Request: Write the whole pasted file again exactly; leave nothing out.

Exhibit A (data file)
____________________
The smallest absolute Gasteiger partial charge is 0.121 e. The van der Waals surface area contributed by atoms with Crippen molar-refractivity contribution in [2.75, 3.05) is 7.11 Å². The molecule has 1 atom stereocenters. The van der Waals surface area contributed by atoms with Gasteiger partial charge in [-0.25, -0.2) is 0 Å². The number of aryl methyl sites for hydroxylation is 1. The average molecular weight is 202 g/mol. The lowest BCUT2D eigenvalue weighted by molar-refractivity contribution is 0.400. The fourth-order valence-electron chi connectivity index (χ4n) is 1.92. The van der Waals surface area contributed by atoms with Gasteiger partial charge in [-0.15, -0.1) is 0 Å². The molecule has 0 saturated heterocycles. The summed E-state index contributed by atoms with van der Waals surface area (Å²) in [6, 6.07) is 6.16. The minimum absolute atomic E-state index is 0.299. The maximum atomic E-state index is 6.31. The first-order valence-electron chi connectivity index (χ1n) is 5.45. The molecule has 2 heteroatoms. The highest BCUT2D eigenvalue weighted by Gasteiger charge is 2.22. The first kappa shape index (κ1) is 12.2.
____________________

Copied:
The smallest absolute Gasteiger partial charge is 0.121 e. The van der Waals surface area contributed by atoms with Crippen molar-refractivity contribution in [2.75, 3.05) is 7.11 Å². The molecule has 1 atom stereocenters. The van der Waals surface area contributed by atoms with Gasteiger partial charge in [-0.25, -0.2) is 0 Å². The number of aryl methyl sites for hydroxylation is 1. The average molecular weight is 202 g/mol. The lowest BCUT2D eigenvalue weighted by molar-refractivity contribution is 0.400. The fourth-order valence-electron chi connectivity index (χ4n) is 1.92. The van der Waals surface area contributed by atoms with Gasteiger partial charge in [-0.15, -0.1) is 0 Å². The molecule has 0 saturated heterocycles. The summed E-state index contributed by atoms with van der Waals surface area (Å²) in [6, 6.07) is 6.16. The minimum absolute atomic E-state index is 0.299. The maximum atomic E-state index is 6.31. The first-order valence-electron chi connectivity index (χ1n) is 5.45. The molecule has 2 heteroatoms. The highest BCUT2D eigenvalue weighted by Gasteiger charge is 2.22. The first kappa shape index (κ1) is 12.2.